as the systems I red teamed—these driving AIs are implemented in software, and there will be implementation errors such as those we exploited during our red teaming. RAYMOND PARKS

Where was the SIS? Regarding Joe Weiss’ blog, “Process safety and cybersecurity—they are not the same” ( process-safety-and-cyber-security-they-arenot-the-same), where was SIS bypassed in Stuxnet? To my knowledge, the speed control had no separate safety system guarding it. More practical, and unfortunately frequently occurring, examples are asset management systems on control and safety instruments. Attacks can influence the safety trip point by modifying field transmitter settings. This is commonly seen during security assessments where older logic solvers are used that don’t support HART pull-through and interface directly with the I/O multiplexer. Logic solvers supporting HART pull-through enforce a maintenance mode for transmitter changes, so they offer protection against this type of attack. These scenarios are important during security assessments, which unfortunately are often carried out by companies and consultants not having the necessary mix of cybersecurity and process control skills. SINCLAIR KOELEMIJ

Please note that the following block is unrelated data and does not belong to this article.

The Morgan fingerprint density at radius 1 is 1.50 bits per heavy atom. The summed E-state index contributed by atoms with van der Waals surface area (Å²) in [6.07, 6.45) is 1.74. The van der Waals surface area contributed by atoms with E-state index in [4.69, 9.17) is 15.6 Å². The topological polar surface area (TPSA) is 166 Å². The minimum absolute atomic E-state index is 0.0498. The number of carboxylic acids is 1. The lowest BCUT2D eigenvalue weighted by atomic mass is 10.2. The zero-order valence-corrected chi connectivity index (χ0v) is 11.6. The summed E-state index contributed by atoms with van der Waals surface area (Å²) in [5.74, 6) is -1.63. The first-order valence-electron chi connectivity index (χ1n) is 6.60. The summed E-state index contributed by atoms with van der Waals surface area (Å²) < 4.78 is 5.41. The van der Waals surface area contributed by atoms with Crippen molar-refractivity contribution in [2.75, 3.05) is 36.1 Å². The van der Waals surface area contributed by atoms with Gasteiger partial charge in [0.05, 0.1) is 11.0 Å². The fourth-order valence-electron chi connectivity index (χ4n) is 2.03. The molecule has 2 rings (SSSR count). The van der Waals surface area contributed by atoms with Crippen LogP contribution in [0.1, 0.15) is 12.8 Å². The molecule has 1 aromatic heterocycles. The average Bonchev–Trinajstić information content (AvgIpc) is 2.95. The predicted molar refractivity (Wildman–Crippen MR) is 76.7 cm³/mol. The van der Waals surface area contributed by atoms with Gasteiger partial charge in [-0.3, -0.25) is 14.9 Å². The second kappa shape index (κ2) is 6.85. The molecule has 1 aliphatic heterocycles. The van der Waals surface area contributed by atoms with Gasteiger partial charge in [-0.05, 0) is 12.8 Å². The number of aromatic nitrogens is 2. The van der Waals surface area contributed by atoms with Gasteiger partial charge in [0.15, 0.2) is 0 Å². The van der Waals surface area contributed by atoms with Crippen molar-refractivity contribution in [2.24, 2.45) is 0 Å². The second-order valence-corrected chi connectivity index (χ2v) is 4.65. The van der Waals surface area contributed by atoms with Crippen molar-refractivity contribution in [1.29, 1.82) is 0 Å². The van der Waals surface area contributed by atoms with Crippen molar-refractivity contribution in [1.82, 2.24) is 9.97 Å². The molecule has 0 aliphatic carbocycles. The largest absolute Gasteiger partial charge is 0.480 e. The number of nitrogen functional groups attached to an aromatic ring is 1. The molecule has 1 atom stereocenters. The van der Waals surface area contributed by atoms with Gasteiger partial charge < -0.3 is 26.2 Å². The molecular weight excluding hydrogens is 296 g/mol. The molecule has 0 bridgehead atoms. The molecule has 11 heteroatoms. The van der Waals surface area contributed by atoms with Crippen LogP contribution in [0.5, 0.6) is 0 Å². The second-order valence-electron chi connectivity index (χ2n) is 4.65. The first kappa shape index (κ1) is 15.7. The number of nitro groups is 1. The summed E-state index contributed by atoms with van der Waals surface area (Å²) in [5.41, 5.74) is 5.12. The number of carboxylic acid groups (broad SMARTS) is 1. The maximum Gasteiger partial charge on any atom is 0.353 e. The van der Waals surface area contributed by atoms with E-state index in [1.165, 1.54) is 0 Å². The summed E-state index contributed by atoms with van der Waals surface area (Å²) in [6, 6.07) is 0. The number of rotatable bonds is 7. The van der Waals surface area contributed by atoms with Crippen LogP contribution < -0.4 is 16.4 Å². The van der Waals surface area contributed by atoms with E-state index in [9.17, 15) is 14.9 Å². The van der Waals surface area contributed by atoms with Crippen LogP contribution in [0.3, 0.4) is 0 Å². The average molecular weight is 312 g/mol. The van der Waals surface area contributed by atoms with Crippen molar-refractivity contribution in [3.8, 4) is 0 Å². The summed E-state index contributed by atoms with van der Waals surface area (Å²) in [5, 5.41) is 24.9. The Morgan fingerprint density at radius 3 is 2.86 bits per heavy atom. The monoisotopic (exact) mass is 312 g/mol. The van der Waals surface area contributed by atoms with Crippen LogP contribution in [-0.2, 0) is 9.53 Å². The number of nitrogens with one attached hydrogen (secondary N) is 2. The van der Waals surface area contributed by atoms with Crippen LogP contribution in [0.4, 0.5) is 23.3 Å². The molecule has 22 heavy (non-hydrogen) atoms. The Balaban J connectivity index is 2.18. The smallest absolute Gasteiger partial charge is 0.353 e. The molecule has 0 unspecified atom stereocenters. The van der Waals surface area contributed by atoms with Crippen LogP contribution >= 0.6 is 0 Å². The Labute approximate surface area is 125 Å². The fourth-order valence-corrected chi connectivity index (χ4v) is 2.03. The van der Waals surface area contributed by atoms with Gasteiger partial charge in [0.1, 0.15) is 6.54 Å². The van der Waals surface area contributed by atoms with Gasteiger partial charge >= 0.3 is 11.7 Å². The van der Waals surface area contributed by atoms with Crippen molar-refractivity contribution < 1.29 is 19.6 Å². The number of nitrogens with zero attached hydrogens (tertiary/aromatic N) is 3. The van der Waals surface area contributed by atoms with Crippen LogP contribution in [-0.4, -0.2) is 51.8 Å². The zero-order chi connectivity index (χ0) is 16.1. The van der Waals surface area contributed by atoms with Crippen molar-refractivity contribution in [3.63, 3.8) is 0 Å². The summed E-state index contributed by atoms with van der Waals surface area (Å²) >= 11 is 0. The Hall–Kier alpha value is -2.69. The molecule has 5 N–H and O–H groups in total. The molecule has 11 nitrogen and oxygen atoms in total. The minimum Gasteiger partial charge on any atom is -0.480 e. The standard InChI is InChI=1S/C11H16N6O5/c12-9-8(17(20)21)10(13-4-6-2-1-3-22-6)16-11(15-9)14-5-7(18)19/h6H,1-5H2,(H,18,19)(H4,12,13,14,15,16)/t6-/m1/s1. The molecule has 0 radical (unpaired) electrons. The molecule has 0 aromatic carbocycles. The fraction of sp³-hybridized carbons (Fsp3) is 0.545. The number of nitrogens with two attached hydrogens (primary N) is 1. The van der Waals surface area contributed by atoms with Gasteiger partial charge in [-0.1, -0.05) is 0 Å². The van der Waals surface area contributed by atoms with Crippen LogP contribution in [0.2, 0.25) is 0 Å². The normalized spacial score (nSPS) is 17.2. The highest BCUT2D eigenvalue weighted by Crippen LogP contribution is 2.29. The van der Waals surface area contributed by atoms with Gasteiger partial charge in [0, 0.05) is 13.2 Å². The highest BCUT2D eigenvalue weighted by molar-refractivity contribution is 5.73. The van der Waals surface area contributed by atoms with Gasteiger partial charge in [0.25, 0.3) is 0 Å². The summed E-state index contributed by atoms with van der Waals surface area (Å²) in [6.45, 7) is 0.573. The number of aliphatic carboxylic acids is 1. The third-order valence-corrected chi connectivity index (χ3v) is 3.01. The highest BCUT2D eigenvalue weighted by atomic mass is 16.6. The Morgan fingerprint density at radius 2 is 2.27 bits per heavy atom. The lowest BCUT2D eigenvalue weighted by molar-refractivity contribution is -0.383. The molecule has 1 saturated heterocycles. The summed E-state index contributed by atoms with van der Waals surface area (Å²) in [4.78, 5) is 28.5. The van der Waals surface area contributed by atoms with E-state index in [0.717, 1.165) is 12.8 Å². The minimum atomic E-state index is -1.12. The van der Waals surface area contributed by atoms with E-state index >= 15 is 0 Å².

D E C E M B E R / 2 0 1 6



Big data analytics to manage asset performance DON ROZE T TE


One thing many organizations are not doing today is proactively analyzing historical data to help avoid past failures. 16